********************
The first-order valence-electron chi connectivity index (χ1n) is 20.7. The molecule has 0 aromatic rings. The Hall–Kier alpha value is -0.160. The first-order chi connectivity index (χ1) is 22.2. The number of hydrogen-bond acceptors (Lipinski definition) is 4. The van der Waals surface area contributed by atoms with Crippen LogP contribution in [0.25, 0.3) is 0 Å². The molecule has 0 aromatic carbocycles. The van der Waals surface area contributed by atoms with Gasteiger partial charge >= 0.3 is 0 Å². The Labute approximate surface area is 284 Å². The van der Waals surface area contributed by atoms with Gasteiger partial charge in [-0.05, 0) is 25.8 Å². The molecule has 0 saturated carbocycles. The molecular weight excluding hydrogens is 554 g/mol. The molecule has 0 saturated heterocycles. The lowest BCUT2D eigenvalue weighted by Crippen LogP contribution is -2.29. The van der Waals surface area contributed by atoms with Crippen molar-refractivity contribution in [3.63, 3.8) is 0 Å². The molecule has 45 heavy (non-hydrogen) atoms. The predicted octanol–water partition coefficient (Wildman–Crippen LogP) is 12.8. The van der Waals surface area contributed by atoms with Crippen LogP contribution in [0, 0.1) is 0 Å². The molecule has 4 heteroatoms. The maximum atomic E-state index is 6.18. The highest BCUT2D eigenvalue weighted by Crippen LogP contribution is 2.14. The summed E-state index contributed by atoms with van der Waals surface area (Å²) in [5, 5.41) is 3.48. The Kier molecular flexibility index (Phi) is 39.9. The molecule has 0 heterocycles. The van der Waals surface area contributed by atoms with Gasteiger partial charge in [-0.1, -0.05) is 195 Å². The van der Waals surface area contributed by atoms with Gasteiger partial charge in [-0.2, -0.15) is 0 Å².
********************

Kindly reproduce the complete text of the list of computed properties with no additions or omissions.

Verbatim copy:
The first-order valence-electron chi connectivity index (χ1n) is 20.7. The molecule has 0 aromatic rings. The Hall–Kier alpha value is -0.160. The first-order chi connectivity index (χ1) is 22.2. The number of hydrogen-bond acceptors (Lipinski definition) is 4. The van der Waals surface area contributed by atoms with Crippen LogP contribution in [0.25, 0.3) is 0 Å². The molecule has 0 aromatic carbocycles. The van der Waals surface area contributed by atoms with Gasteiger partial charge >= 0.3 is 0 Å². The Labute approximate surface area is 284 Å². The van der Waals surface area contributed by atoms with Gasteiger partial charge in [-0.05, 0) is 25.8 Å². The molecule has 0 saturated carbocycles. The molecular weight excluding hydrogens is 554 g/mol. The molecule has 0 saturated heterocycles. The lowest BCUT2D eigenvalue weighted by Crippen LogP contribution is -2.29. The van der Waals surface area contributed by atoms with Crippen molar-refractivity contribution in [3.63, 3.8) is 0 Å². The molecule has 45 heavy (non-hydrogen) atoms. The predicted octanol–water partition coefficient (Wildman–Crippen LogP) is 12.8. The van der Waals surface area contributed by atoms with Crippen LogP contribution in [0, 0.1) is 0 Å². The molecule has 4 heteroatoms. The maximum atomic E-state index is 6.18. The highest BCUT2D eigenvalue weighted by Crippen LogP contribution is 2.14. The summed E-state index contributed by atoms with van der Waals surface area (Å²) in [5, 5.41) is 3.48. The Kier molecular flexibility index (Phi) is 39.9. The molecule has 0 heterocycles. The van der Waals surface area contributed by atoms with Gasteiger partial charge in [-0.1, -0.05) is 195 Å². The van der Waals surface area contributed by atoms with Gasteiger partial charge in [-0.2, -0.15) is 0 Å².